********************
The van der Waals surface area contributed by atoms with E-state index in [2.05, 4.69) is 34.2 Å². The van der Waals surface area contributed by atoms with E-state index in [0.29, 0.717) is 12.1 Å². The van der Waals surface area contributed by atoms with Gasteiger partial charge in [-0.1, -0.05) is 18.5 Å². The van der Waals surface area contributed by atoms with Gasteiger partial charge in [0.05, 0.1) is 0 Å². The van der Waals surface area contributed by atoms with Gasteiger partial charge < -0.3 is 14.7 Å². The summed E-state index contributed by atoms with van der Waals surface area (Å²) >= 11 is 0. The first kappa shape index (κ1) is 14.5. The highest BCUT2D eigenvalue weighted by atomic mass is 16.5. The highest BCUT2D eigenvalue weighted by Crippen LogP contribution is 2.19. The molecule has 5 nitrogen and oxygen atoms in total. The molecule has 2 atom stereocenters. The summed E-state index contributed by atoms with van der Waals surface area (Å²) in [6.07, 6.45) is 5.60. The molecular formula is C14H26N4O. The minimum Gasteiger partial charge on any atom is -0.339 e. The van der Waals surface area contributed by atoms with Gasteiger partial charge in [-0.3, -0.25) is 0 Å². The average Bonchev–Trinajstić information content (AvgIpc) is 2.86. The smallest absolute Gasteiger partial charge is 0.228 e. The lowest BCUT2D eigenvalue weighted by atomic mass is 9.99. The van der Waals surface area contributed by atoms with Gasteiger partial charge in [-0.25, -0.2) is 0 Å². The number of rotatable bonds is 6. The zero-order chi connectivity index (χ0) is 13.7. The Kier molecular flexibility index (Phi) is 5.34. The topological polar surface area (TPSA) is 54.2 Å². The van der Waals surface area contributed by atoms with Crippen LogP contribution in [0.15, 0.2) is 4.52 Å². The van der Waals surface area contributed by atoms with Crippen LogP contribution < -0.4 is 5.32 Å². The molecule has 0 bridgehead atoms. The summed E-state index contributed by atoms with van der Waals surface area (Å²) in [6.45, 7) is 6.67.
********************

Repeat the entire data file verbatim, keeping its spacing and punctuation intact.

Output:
The van der Waals surface area contributed by atoms with E-state index in [2.05, 4.69) is 34.2 Å². The van der Waals surface area contributed by atoms with E-state index in [0.29, 0.717) is 12.1 Å². The van der Waals surface area contributed by atoms with Gasteiger partial charge in [-0.1, -0.05) is 18.5 Å². The van der Waals surface area contributed by atoms with Gasteiger partial charge in [0.05, 0.1) is 0 Å². The van der Waals surface area contributed by atoms with Gasteiger partial charge < -0.3 is 14.7 Å². The summed E-state index contributed by atoms with van der Waals surface area (Å²) >= 11 is 0. The first kappa shape index (κ1) is 14.5. The highest BCUT2D eigenvalue weighted by atomic mass is 16.5. The highest BCUT2D eigenvalue weighted by Crippen LogP contribution is 2.19. The molecule has 5 nitrogen and oxygen atoms in total. The molecule has 2 atom stereocenters. The summed E-state index contributed by atoms with van der Waals surface area (Å²) in [6.07, 6.45) is 5.60. The molecular formula is C14H26N4O. The minimum Gasteiger partial charge on any atom is -0.339 e. The van der Waals surface area contributed by atoms with Gasteiger partial charge in [-0.3, -0.25) is 0 Å². The average Bonchev–Trinajstić information content (AvgIpc) is 2.86. The smallest absolute Gasteiger partial charge is 0.228 e. The lowest BCUT2D eigenvalue weighted by atomic mass is 9.99. The van der Waals surface area contributed by atoms with Gasteiger partial charge in [-0.25, -0.2) is 0 Å². The number of rotatable bonds is 6. The zero-order chi connectivity index (χ0) is 13.7. The Kier molecular flexibility index (Phi) is 5.34. The topological polar surface area (TPSA) is 54.2 Å². The van der Waals surface area contributed by atoms with Crippen LogP contribution in [0.15, 0.2) is 4.52 Å². The van der Waals surface area contributed by atoms with Crippen LogP contribution < -0.4 is 5.32 Å². The molecule has 0 bridgehead atoms. The summed E-state index contributed by atoms with van der Waals surface area (Å²) in [6.45, 7) is 6.67.